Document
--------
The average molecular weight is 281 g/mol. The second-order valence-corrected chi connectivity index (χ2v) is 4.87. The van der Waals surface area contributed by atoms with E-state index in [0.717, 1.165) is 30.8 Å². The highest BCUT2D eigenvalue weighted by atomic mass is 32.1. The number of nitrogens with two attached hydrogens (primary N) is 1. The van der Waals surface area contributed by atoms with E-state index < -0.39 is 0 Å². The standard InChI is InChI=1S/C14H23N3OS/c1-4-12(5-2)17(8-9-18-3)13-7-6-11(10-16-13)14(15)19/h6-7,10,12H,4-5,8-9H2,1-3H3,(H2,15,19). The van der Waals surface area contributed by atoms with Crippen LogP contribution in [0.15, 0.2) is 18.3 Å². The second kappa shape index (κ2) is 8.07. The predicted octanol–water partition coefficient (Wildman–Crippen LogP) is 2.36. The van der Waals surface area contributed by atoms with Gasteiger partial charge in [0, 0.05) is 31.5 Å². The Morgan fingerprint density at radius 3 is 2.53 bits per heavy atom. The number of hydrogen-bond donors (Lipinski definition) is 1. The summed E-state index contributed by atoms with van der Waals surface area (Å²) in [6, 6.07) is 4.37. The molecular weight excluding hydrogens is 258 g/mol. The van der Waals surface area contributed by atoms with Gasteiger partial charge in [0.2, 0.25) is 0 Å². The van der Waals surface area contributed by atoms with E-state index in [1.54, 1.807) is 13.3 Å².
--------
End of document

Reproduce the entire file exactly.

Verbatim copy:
The average molecular weight is 281 g/mol. The second-order valence-corrected chi connectivity index (χ2v) is 4.87. The van der Waals surface area contributed by atoms with E-state index in [0.717, 1.165) is 30.8 Å². The highest BCUT2D eigenvalue weighted by atomic mass is 32.1. The number of nitrogens with two attached hydrogens (primary N) is 1. The van der Waals surface area contributed by atoms with E-state index < -0.39 is 0 Å². The standard InChI is InChI=1S/C14H23N3OS/c1-4-12(5-2)17(8-9-18-3)13-7-6-11(10-16-13)14(15)19/h6-7,10,12H,4-5,8-9H2,1-3H3,(H2,15,19). The van der Waals surface area contributed by atoms with Crippen LogP contribution in [0.15, 0.2) is 18.3 Å². The second kappa shape index (κ2) is 8.07. The predicted octanol–water partition coefficient (Wildman–Crippen LogP) is 2.36. The van der Waals surface area contributed by atoms with Gasteiger partial charge in [0, 0.05) is 31.5 Å². The Morgan fingerprint density at radius 3 is 2.53 bits per heavy atom. The number of hydrogen-bond donors (Lipinski definition) is 1. The summed E-state index contributed by atoms with van der Waals surface area (Å²) in [6, 6.07) is 4.37. The molecular weight excluding hydrogens is 258 g/mol. The van der Waals surface area contributed by atoms with Gasteiger partial charge in [0.2, 0.25) is 0 Å². The van der Waals surface area contributed by atoms with E-state index in [1.54, 1.807) is 13.3 Å².